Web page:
Image from Pexels.

Image from Pexels.

College is the super fun but very important transition from high school into the working or graduate school world. It’s crucial that while you are in college you are not only enjoying your time, but making connections and finding mentors while you still have the time. Those can prove to be very important people once you get into the workforce and start looking for jobs or once you start applying to graduate school and need letters of recommendation. I am here to give you the lowdown on creating those connections. There is no right or wrong way to network, but I hope that these tips will prove helpful in your endeavor to find great connections and awesome mentors.

1. Start in your residence hall.

As far as connections and mentors go, your residence hall is a breeding ground. Make connections with the people who live with you, and look up to your resident assistants and resident coordinators as great mentors for you. When I went to applied for my university’s ambassador program, the first person I thought about as writing my letter of recommendation was my resident coordinator. She wrote my letter, and I am very grateful to her for that. You spend a lot of time in your residence hall. Start getting involved in RA programs or intramurals to make these connections.

2. Professors and classmates.

Professors and classmates can provide a wealth of contacts and mentors. Classmates come in all different parts of their collegiate careers, so they will be able to help you find things you might not be able to find yourself. Professors have been working in their profession for a while so they know quite a bit, and picking their brain will be very helpful.  Start going by  your professors’ office hours or talking with your classmates before class to make these connections.

3. Alumni Connections. 

Usually your school keeps up contact with alumni in the area and around the world. Alumni are great, especially young alumni because they are very willing to help you find those dream jobs and internships. They are well connected and know what it’s like to be a college student. They want to give back to the university they came from in any way possible. This semester I got involved with my university’s alumni mentorship connection, and I was matched with a great young alumna who is helping me pursue my dreams in student affairs. Get involved with your universities alumni services to start making these connections.

4. Getting Involved.

Getting involved can provide a wealth of professional contacts and mentors. Join a club or two and even begin going for those executive positions. When you join clubs, organizations, and even professional organizations, you can begin to make connections that will carry out of the organization and into the workforce. You may meet 20 people in a club, and because of those 20 people, you could potentially meet 200 more people. Also, as you begin to take leadership positions you may be introduced to many older adults, like advisers, who will be able to mentor you. Get involved with clubs and organizations to start making these connections.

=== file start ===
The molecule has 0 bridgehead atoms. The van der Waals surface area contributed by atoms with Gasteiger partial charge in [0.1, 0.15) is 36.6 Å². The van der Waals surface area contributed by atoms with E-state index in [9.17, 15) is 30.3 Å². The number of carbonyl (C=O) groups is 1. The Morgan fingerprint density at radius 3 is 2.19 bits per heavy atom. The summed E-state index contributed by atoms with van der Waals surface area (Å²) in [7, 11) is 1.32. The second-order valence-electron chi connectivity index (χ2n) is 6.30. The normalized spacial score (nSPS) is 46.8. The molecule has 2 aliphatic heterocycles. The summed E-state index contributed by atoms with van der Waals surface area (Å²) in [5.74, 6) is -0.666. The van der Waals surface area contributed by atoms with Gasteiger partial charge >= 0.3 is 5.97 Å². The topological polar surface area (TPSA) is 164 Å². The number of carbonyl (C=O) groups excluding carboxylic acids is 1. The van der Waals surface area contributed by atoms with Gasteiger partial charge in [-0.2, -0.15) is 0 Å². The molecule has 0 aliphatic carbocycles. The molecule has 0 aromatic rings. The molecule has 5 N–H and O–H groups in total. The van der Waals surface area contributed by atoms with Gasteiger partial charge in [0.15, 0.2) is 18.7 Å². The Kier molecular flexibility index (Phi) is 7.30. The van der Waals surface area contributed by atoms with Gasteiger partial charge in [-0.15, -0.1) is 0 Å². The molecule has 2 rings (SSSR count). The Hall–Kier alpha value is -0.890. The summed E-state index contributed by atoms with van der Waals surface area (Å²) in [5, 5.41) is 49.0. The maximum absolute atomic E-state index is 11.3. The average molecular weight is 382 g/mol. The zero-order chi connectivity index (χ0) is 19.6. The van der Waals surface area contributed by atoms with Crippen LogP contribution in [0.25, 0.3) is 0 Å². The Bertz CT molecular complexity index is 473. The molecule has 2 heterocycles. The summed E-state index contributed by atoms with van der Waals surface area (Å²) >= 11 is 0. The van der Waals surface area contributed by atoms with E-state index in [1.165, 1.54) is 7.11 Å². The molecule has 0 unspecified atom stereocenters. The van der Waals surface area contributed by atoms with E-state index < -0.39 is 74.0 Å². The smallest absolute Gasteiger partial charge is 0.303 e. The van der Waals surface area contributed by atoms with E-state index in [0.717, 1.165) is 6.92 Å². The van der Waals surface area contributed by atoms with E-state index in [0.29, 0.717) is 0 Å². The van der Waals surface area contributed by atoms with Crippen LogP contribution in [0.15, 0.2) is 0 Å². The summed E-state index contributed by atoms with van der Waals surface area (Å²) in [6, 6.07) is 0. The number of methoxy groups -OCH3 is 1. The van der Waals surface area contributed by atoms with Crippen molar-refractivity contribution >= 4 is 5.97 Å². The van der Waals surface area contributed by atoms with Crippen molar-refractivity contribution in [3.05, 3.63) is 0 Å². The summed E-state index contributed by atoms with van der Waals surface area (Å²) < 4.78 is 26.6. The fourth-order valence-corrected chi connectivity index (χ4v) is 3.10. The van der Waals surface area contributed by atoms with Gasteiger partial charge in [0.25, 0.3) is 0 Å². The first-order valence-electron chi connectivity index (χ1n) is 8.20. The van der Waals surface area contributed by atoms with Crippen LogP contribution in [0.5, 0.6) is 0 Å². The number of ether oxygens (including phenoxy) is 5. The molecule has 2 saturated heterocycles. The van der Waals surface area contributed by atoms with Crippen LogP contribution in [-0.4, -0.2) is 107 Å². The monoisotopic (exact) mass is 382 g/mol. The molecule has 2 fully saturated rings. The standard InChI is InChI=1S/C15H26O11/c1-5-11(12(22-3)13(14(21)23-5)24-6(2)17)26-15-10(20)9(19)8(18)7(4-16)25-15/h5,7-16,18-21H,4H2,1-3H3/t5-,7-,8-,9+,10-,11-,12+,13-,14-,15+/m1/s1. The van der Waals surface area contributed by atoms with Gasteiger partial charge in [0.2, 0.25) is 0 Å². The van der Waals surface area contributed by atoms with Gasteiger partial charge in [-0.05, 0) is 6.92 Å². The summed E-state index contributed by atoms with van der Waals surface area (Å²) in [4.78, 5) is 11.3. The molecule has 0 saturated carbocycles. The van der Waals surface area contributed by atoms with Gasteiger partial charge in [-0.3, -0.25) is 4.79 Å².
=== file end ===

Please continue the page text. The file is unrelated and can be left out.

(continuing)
5. Work. 

Many college students often have campus jobs and jobs off campus. Mentors and connections are everywhere if you look closely enough. Try to find out more about your boss to see if he/she has skills that interest you, and find co-workers with similar majors or interest. I am sure you will find someone to connect with or mentor you if you look closely enough. Have conversations with your boss and co-workers to start making these connections.

Here are more tips for making connections.

1. Email.

Don’t be afraid to just email someone you want to connect with. I am very interested in my school’s college student personal administration program, so I emailed a director. Sometimes this seems like a daunting task, but I promise more than likely they are willing to work with you. The worst thing they can say is no, and it’s just over an email. Go for it and start making your dreams a reality by stepping up to the plate and helping yourself to awesomeness.

2. Start connecting online.

Make a LinkedIn profile. They are extremely helpful for making new connections and keeping up with the connections you already have. Also, LinkedIn profiles are helpful for keeping up with your involvements and things that you can integrate into your resume. Think of your LinkedIn profile as a big document with all your involvements; from that document, you can begin to make your resumes. It’s always a good idea to have a long, ever-evolving list of all the things you have done. Sometimes you forget some of your activities, and that’s okay; it’s exactly what LinkedIn should be used for.

It’s easy to start making connections in college that might lead to better things in the future. Just start looking anywhere that you can think to look!



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the author

Amanda Cross is a Junior at the University of Central Arkansas where she studies Sociology with a minor in Public Relations. Amanda is the Housing Chair for the Alpha Omicron chapter of Sigma Sigma Sigma and a UCA Ambassador on her campus. When Amanda is not at school you can usually find her blogging, reading, hanging out with friends/family, or sleeping. Amanda writes her own blog titled College is Love, and she also writes for UChic and The Smart Girls Group Loop.

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